|Gail Godwin’s novel involves an elderly nun’s memoir and the recounting of a eventful school year in the ’50s. (Beth Bliss)|
The nun’s story
Saga of three students and buried secrets in a Catholic girls school
Gail Godwin’s 13th novel, “Unfinished Desires,’’ is a large, roomy story of love, loss, fidelity, secrets, rivalry, and faith in the lives of a charming, flawed troupe of characters. Godwin masterfully evokes a Catholic girlhood in the 20th century through the lens of Mount St. Gabriel’s, a girls school in the North Carolina mountains. You smell the incense, taste the host sticking to the roof of your mouth, hear the haunting Latin hymns, and recall a time when the world seemed more simply divided - between Catholics and non-Catholics.
Friendship, snobbery, passion, and ambition complicate the practice of religion by students and nuns alike. Godwin covers a lot of history - describing the school’s founder, Mother Elizabeth Wallingford, 1863-1930, as well as the lives of septuagenarian alumnae in 2008. Her narrative is primarily divided between a chronicle of the eventful 1951-1952 school year and the 2001 memoir being written by 85-year-old Mother Suzanne Ravenel.
Mount St. Gabriel’s is a refuge to the young Suzanne Ravenel, escaping an unloving Savannah home. At the age of 16, she precipitously enters the convent. Since then, she has been a dedicated, if conflicted, servant of God, her students, and her order. Godwin’s three other characters are freshmen Tildy Stratton, Maud Norton, and Chloe Starnes. “Unfinished Desires’’ is an album overflowing with snapshots - some with contradictory captions - documenting the lives of Catholic girls and women.
Suzanne Ravenel is a dynamo. Since student days, she’s been vigorous, brilliant, and driven. “Why did it act as a stimulant when someone admitted to having less of something than you did. Perhaps because God made us to be competitive.’’
For most of the story she hides from a secret indiscretion. During the pivotal year, 1951-1952, naïve Tildy Stratton threatens to reveal the secret. Tildy is awed and exasperated by single-minded Mother Ravenel, a 36-year-old school director with the commanding presence of a 70-year-old cardinal.
“Unfinished Desires’’ abounds with Catholic allusions: the Angelus, Compline, rosaries, confession, rustling habits, constant fund-raising. Mother Ravenel believes God speaks directly to her. Chloe takes directions from her recently deceased mother, a kind of Guardian Angel. In these North Carolina mountains, Papists are an alien breed, and faculty work hard to protect the girls and maintain the school’s high academic reputation. “Tildy seldom set foot in Protestant churches, but each time she was obliged to do so she thanked her lucky stars she was Catholic. Everything was so dour and colorless and kept down in the Protestant Churches. There were no statues or candles, no sanctuary lamp, no vestments, no Latin, no incense, no rituals - in other words, no mystery; no theater.’’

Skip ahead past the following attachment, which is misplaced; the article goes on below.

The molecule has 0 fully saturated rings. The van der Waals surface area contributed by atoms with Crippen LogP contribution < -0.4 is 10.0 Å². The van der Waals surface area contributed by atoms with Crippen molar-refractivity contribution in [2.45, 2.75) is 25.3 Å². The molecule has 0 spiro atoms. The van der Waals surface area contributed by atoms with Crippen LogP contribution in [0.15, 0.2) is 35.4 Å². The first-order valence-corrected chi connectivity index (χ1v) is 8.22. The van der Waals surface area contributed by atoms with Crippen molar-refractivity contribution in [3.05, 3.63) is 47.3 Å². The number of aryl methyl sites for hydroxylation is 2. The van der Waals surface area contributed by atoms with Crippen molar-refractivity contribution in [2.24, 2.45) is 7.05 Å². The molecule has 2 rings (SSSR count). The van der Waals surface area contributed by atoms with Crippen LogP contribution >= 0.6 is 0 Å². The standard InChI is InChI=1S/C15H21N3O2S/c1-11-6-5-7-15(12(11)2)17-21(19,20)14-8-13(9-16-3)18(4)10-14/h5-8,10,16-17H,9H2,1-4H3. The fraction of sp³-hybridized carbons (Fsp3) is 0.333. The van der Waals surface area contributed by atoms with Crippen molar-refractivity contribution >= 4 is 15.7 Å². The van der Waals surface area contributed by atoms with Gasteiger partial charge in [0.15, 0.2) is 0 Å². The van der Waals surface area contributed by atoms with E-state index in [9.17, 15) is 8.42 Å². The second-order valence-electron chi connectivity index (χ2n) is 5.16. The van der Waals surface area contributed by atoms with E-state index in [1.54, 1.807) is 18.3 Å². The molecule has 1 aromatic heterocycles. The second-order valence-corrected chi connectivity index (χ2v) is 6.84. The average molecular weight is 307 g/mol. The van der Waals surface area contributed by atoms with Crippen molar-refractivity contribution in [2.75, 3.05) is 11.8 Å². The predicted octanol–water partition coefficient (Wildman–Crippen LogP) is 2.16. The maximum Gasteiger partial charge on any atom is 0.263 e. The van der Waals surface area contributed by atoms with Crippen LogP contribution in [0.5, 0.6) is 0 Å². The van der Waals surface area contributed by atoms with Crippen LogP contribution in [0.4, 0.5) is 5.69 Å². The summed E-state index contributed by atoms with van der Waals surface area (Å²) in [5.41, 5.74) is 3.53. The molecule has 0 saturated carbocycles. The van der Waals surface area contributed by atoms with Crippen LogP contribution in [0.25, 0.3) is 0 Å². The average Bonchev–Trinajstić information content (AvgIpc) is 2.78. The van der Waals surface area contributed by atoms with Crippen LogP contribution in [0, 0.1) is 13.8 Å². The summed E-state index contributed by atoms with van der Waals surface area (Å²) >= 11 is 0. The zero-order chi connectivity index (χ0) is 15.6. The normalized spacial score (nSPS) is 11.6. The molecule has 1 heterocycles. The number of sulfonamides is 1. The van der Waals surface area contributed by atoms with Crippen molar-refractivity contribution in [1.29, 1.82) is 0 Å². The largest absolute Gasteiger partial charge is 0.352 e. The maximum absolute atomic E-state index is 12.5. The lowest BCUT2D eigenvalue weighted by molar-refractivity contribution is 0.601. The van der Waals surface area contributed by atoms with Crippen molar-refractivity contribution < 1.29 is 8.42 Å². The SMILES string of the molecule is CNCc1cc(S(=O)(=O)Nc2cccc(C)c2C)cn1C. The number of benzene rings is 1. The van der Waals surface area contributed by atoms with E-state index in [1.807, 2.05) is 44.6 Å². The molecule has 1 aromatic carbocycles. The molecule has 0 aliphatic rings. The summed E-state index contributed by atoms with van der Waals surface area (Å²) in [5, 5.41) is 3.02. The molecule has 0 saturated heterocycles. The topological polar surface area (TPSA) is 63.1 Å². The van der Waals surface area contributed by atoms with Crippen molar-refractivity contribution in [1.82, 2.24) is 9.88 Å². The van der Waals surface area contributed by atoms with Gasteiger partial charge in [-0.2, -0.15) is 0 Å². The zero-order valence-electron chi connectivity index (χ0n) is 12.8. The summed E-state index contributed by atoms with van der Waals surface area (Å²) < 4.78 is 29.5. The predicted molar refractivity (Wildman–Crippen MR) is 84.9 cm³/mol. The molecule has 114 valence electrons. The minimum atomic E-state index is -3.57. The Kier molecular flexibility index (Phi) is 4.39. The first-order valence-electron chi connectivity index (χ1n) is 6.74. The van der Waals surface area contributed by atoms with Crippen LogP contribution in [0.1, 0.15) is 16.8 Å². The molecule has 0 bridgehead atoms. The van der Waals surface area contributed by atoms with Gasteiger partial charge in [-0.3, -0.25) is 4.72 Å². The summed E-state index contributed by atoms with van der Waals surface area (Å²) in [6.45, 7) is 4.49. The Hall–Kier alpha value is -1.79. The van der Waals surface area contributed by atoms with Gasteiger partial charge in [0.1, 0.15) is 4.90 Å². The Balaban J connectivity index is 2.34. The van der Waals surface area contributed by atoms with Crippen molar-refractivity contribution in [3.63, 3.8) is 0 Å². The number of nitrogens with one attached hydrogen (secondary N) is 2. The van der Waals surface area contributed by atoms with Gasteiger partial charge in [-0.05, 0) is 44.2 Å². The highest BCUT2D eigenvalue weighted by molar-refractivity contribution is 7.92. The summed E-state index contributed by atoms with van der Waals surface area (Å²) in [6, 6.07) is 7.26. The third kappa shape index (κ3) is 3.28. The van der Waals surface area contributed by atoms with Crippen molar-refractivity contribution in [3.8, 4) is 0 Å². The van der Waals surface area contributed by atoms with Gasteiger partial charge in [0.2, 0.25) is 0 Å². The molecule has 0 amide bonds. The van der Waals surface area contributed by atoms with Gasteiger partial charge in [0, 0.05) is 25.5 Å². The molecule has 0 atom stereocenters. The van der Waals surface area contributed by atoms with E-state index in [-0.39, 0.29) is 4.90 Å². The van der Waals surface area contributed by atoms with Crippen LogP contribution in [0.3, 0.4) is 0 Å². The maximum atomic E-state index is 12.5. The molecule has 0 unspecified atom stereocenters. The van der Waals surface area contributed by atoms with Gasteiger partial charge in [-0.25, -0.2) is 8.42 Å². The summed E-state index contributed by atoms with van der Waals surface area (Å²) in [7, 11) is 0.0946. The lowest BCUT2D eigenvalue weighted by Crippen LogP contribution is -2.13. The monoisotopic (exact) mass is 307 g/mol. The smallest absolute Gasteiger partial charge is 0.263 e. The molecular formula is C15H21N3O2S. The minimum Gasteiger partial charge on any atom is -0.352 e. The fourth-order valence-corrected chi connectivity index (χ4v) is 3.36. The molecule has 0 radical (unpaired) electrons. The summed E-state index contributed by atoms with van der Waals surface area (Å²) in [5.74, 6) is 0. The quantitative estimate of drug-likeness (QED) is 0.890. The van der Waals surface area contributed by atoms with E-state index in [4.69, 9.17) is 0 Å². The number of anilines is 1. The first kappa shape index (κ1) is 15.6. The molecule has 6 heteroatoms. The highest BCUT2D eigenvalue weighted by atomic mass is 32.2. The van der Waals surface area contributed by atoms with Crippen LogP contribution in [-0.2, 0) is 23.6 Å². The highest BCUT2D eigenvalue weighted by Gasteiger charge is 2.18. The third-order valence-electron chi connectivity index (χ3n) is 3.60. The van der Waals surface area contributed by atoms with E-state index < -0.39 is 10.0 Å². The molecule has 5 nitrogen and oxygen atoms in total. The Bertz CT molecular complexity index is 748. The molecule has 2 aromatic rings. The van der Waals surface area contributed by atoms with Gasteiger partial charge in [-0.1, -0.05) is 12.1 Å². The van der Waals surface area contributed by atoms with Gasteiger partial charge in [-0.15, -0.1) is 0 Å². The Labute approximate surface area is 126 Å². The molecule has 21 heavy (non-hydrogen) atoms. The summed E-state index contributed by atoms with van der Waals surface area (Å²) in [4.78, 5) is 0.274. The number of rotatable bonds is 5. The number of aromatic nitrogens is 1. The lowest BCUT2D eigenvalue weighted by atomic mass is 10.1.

If anything defines young Tildy, it’s theatricality. The second daughter of a liberal, wealthy family whose father works, socializes, and drinks and whose mother is a successful photographer, Tildy is both spoiled and ingenious. Mother Ravenel makes an “inspired’’ invitation to the brilliant, dyslexic girl - to direct a revival of the traditional school play. The production creates more complications than anyone could have imagined.
Mount St. Gabriel’s girls are not sheltered from worldly problems. Alcoholism plagues several families. Racism, homophobia, and class bias are rife. Chloe and Maud are brought up by single mothers. When Chloe’s widowed mother, Agnes, remarries, she and her daughter become victims of abuse. One day Agnes is found dead, her head cracked open on a radiator.
Meanwhile Maud’s divorced mother is dating an oily traveling salesman. Maud is the highest achiever in class. As a Protestant who lives in her grandmother’s modest boarding house, Maud is painfully conscious of her social separation from her privileged classmates. This affords some detachment from trivial social dramas. Although for years she was Tildy’s best friend, Maud returns to school one autumn to find Tildy has taken Chloe under her wide wing span.
Chloe is a thoughtful, reserved girl, and a talented painter. Tildy flatters the shy Chloe with her ebullient friendship, and soon they’re caught up working together on the school play. Neither of them understands the significance of Tildy’s revision of the traditional drama.
Gail Godwin attended St. Genevieve’s of the Pines in the North Carolina mountains. She lived in a house with her divorced mother and grandmother. Like Maud, she moved away just before 10th grade. At the end of “Unfinished Desires,’’ Godwin cites the books of several nuns. She carefully notes that all her characters are imaginary.
While most fictions emerge from some seed of conscious or unconscious experience, stories that closely parallel life, such as May Sarton’s “The Magnificent Spinster,’’ often lack the vitality and consistency of fully imagined fiction. So, too, “Unfinished Desires’’ resonates more with faithful recording than with vivid invention. Much is missing. Where is the story of Suzanne’s adult life between the ages of 36 and 85? And why just a summing up of the 55 years of separation in the lives of Tildy, Maud, and Chloe?
Godwin impressively addresses the advantages and liabilities of cosseted life. She exposes the handicap of limited vision, both literally and metaphorically, as Mother Ravenel becomes blind in old age. She reveals the particular devotion nuns have for their sisters and students. Mother Ravenel’s struggles with pride make her exercise of humility remarkably moving. For readers brought up in any orthodox tradition, “Unfinished Desires’’ will be provocative and rewarding reading.
Valerie Miner, the author of “After Eden’’ and 12 other books, teaches at Stanford University.